Bring on the Autumn Inter­na­tion­als and a Feast of Ques­tions Answered

By in Ian Stafford

The autumn rugby inter­na­tion­als are almost upon us and for the home uni­ons it is the chance to once again flex their muscles against the might of the four south­ern hemi­sphere powers (and yes, I include Argen­tina here) as well as the fast emer­ging nations from the Pacific and East­ern Europe. It all begins this week­end when Wales take on Aus­tralia in Cardiff and, of par­tic­u­lar interest, Ire­land face New Zea­l­and at Sol­dier Field, Chicago.

Rugby is repor­ted to be the fast­est-grow­ing sport in the US at school level and it would be of no sur­prise to me if, assum­ing the sport wants to glob­al­ise fur­ther, the rugby world cup does not end up in Amer­ica in 2023 or 2027.

This will be of little import­ance to the Irish, how­ever, who get another chance to record a first ever win against the mighty All Blacks. So far their record stands at played 28, drawn 1, lost 27. New Zea­l­and, on the back of win­ning yet another Rugby Cham­pi­on­ship, will have no inten­tion of break­ing that duck.

Wales have failed to beat Aus­tralia since 2008 and will be keen to put that right at a Mil­len­nium Sta­dium that almost always sees tight encoun­ters between the two nations. They will be without newly-appoin­ted Lions coach War­ren Gat­land, with Robert How­ley step­ping up to take tem­por­ary charge, but will be des­per­ate to emu­late the suc­cess many of their squad exper­i­enced when the Lions won down under three years’ ago. And with every test per­form­ance now closely ana­lysed by Gat­land wear­ing his Lions cap, there will be even more onus on the play­ers to per­form, that’s if they want to spend next sum­mer in New Zea­l­and!

Next week Eng­land come to the party against a Spring­boks’ side seem­ingly riddled with internal battles and external con­sequences. Rarely do an Eng­land team fancy them­selves against the phys­ical South Afric­ans but even though Eng­land will miss a num­ber of key play­ers — headed by Maro Itoje, George Kruis and James Haskell — their strength in depth and con­fid­ent run of wins so far this year will make them favour­ites at HQ.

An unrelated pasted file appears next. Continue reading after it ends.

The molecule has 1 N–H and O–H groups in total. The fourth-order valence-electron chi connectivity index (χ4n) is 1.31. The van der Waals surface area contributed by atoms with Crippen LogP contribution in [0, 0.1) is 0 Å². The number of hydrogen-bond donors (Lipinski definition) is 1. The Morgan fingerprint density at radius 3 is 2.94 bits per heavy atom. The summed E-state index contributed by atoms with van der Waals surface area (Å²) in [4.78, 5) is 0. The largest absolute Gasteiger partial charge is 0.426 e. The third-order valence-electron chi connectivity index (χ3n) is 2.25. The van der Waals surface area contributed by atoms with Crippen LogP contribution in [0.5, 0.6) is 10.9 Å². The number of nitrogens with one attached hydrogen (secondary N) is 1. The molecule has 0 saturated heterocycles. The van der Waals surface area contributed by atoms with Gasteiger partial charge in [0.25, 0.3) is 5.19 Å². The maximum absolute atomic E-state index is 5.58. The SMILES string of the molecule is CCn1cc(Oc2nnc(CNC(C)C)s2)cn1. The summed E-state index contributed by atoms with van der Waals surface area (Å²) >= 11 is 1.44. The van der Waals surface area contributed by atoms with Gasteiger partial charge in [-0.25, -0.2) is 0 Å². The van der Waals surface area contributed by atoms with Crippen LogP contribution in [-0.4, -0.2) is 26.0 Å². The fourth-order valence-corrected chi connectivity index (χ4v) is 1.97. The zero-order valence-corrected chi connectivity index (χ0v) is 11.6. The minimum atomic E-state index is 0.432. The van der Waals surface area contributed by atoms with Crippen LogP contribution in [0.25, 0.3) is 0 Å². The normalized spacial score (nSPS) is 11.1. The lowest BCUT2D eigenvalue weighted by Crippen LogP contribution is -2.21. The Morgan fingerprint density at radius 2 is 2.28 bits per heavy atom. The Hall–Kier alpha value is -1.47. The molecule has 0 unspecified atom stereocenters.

Scot­land have the chance to notch up another win over the Walla­bies too, whose mind­set will be moul­ded by what occured the week before in Cardiff, and Wales will take on the increas­ingly dif­fi­cult Argen­tina, again either buoyed or hurt by their Aus­tralian encounter.

Week three throws up some more inter­est­ing match ups. Eng­land enter­tain Fiji at Twick­en­ham, a repeat of their world cup open­ing group game last year when everything at first appeared rosy in the Eng­land garden. This is the test where Eng­land, tra­di­tion­ally, like to try other play­ers before the sup­posedly harder fix­tures involving the big four from the south, but every player will tell you they know they have faced a Pacific Island nation when they can barely move the next day.

Wales play Japan, the stand out team in many ways of last year’s world cup, and a nation that looks to con­tinu­ally improve as we head at some speed towards the 2019 world cup in Japan. They will not be com­ing to Cardiff just to say they played there. Scot­land have the chance to make a fur­ther state­ment against the Pumas and Ire­land v New Zea­l­and part two takes place, this time in Dub­lin where Ire­land may, just may, believe they can achieve some­thing.

Week­end four sees Eng­land play Argen­tina, which has rarely proved an easy fix­ture for the home side, Ire­land take on Aus­tralia, Wales face a South African team who so nar­rowly beat them in the world cup quarter final last year, and Scot­land play a Geor­gian side who I believe deserve the right, if they win the 2017 Six Nations second tier, to play the Six Nations top tier bot­tom club in a play-off to determ­ine the make up of the 2018 Six Nations.

Finally, on Decem­ber 3rd, Eng­land play an Aus­tralian team who, if they can get past Wales, Scot­land and Ire­land, will be look­ing for a Home Nations Grand Slam. Eng­land will be look­ing for their own Slam, how­ever. Under Eddie Jones Eng­land have played played nine and won nine in 2016, includ­ing a Grand Slam in the Six Nations and a 3–0 white­wash in Aus­tralia in the sum­mer.

Four wins in the autumn will make it 13 and 0 for 2017, some achieve­ment by the nation’s favour­ite Aus­tralian. He and his play­ers will not be look­ing bey­ond South Africa on Novem­ber 12th, though. I have the lux­ury of pre­dict­ing Eng­land will pull it off. But that can wait. First up is Sat­urday, and in the streets of Cardiff and, impress­ively, Chicago, we get under way.

Writ­ten by Ian Stafford